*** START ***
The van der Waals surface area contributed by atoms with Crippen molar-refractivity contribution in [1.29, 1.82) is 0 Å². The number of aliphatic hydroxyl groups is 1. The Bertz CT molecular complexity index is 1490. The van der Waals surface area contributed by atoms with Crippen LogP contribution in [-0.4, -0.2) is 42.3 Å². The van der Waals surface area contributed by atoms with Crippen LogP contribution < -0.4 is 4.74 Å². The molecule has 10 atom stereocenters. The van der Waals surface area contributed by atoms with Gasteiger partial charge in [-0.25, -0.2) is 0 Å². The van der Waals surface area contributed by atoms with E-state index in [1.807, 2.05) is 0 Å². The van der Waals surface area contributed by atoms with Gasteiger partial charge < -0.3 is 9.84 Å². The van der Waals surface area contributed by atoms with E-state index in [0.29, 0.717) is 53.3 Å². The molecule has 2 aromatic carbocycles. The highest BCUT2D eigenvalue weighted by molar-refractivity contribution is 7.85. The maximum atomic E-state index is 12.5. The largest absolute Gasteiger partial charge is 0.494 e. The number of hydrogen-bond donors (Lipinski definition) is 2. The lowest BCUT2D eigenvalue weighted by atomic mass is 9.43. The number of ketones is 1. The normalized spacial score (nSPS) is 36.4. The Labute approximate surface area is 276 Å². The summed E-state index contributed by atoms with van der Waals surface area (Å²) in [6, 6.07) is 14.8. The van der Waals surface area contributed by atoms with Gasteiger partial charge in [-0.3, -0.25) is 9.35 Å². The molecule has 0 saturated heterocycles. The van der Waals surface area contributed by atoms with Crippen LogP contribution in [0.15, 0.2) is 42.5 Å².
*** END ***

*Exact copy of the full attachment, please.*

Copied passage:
The van der Waals surface area contributed by atoms with Crippen molar-refractivity contribution in [1.29, 1.82) is 0 Å². The number of aliphatic hydroxyl groups is 1. The Bertz CT molecular complexity index is 1490. The van der Waals surface area contributed by atoms with Crippen LogP contribution in [-0.4, -0.2) is 42.3 Å². The van der Waals surface area contributed by atoms with Crippen LogP contribution < -0.4 is 4.74 Å². The molecule has 10 atom stereocenters. The van der Waals surface area contributed by atoms with Gasteiger partial charge in [-0.25, -0.2) is 0 Å². The van der Waals surface area contributed by atoms with E-state index in [1.807, 2.05) is 0 Å². The van der Waals surface area contributed by atoms with Gasteiger partial charge < -0.3 is 9.84 Å². The van der Waals surface area contributed by atoms with E-state index in [0.29, 0.717) is 53.3 Å². The molecule has 2 aromatic carbocycles. The highest BCUT2D eigenvalue weighted by molar-refractivity contribution is 7.85. The maximum atomic E-state index is 12.5. The largest absolute Gasteiger partial charge is 0.494 e. The number of hydrogen-bond donors (Lipinski definition) is 2. The lowest BCUT2D eigenvalue weighted by atomic mass is 9.43. The number of ketones is 1. The normalized spacial score (nSPS) is 36.4. The Labute approximate surface area is 276 Å². The summed E-state index contributed by atoms with van der Waals surface area (Å²) in [6, 6.07) is 14.8. The van der Waals surface area contributed by atoms with Gasteiger partial charge in [-0.3, -0.25) is 9.35 Å². The molecule has 0 saturated heterocycles. The van der Waals surface area contributed by atoms with Crippen LogP contribution in [0.15, 0.2) is 42.5 Å².